Deducting the Cost of Lost Equipment from an Employee’s Pay
Can you deduct the cost of lost equipment from your employee’s pay? As a business owner I’m betting that on more than one occasion you have had an employee who has lost his company provided cell phone more than once and you’ve have to replace it. Perhaps you want to recover the cost of the phone via a payroll deduction – before you do, read the rest of this great article from HR Matters E-Tips, because the answer depends first on state and federal restrictions and second on how much you want to deduct.
Both federal and state laws limit the deductions employers can take from their employee’s wages. The federal Fair Labor Standards Act (FLSA), which requires minimum wage payments and premium overtime pay for covered employees, prohibits deductions from pay if they would reduce a nonexempt employee’s pay below the required minimum wage. In addition, deductions may not affect the employee’s overtime pay. So, in weeks that overtime is worked, deductions are limited to the same amount an employer may deduct if the employee had worked only 40 hours or less. (Note, however, deductions for board, lodging and “other facilities” [i.e., items similar to board or lodging] may be made even if they bring an employee’s compensation below the minimum wage, as long as the deduction does not exceed the reasonable cost of these items. “Other facilities” may include meals furnished at company restaurants, dormitory rooms furnished to student employees, merchandise furnished at company stores, fuel, and electricity.)
If the employee is exempt, you have to be even more careful under the FLSA. Deductions from the salaries of exempt employees may violate the salary basis test and jeopardize their exempt status. For an employee to be considered exempt from the FLSA’s overtime pay requirements, the employee generally must be paid on a “salary basis,” in addition to meeting certain job duty requirements. The term salary basis means that the exempt employee is paid on a weekly or less frequent basis a predetermined amount constituting all or part of compensation, without reductions for variations in the quality or quantity of the work performed and without regard to the number of days or hours worked. So, for example, according to a Wage and Hour Administrative Opinion Letter (dated 3/10/06), an employer policy that required deductions from the salaries of its exempt employees to pay for the cost of lost or damaged tools or equipment issued to them could violate the salary basis requirement because it would result in impermissible reductions in compensation based on the quality of the work performed, contrary to the FLSA exemption regulations found in 29 C.F.R. §541.602(a).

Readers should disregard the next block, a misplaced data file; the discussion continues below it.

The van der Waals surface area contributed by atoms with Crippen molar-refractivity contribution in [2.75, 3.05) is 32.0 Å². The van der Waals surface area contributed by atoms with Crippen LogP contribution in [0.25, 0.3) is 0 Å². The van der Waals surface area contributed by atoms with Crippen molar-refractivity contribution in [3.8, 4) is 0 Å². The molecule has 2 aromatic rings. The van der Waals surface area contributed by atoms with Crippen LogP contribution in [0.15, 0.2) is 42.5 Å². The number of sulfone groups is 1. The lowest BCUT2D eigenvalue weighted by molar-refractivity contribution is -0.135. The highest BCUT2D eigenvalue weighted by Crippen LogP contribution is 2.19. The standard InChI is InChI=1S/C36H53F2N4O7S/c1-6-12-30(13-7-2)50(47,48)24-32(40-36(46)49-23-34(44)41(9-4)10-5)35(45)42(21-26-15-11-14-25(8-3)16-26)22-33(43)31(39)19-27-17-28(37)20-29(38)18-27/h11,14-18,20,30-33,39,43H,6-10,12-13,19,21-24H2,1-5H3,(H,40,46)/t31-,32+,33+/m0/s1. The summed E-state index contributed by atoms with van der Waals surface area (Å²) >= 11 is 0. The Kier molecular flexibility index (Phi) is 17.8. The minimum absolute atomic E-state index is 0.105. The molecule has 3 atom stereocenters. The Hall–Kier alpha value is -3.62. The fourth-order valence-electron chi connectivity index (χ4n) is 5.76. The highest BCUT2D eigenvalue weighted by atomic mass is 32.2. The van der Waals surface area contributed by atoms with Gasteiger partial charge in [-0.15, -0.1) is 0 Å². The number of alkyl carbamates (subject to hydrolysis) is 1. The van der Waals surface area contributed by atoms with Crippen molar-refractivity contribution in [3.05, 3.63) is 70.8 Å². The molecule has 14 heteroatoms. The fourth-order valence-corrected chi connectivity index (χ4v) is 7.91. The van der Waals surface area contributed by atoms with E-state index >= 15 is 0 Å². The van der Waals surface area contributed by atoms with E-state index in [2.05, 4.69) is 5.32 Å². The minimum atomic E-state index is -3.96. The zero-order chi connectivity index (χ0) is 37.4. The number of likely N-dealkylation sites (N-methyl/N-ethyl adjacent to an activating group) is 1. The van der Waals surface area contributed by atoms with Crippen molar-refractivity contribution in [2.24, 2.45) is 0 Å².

You also should check your state law since many states have even more restrictive laws protecting employee wages. Virtually all states limit the deductions that can be taken from an employee’s paycheck to those which are required by federal or state law or court order, or to those authorized in writing by the employee. With respect to employee-authorized deductions, many state statutes (such as Michigan’s) are broadly worded and do not limit or describe specifically the types of deductions that can be made. Other states, like New York, specify which deductions are allowed (generally, those which benefit the employee, such as insurance premiums, retirement plan contributions, and savings plans) and stipulate that any other form of deduction violates the law.
California permits withholding when authorized by federal or state law or by the employee for insurance, medical, health and welfare, or pension plan contributions. California employers, however, many not deduct for any cash shortage, breakage, or loss of equipment unless it can be shown it was caused by the dishonest or willful act or gross negligence of the employee. Illinois specifies deductions for inventory shortages, financial loss, cash advances, equipment, improper credit card transactions, and property damage as appropriate only if there is a written authorization “freely given” at the time of the deduction. And, Wisconsin allows deductions for faulty workmanship, lost or stolen property, or damage to property only with the employee’s written authority or if the employer and the employee’s designated representative determine that the faulty workmanship, loss, or damage was the result of the employee’s negligence or willful conduct. Since state laws vary, you should consult the applicable state statutes before making any wage deductions.
As you can see, this situation isn’t as easy (or perhaps as legal) as you thought it might be. Make sure that you do the proper checking at both the Federal and State levels – or consult an attorney for advice.
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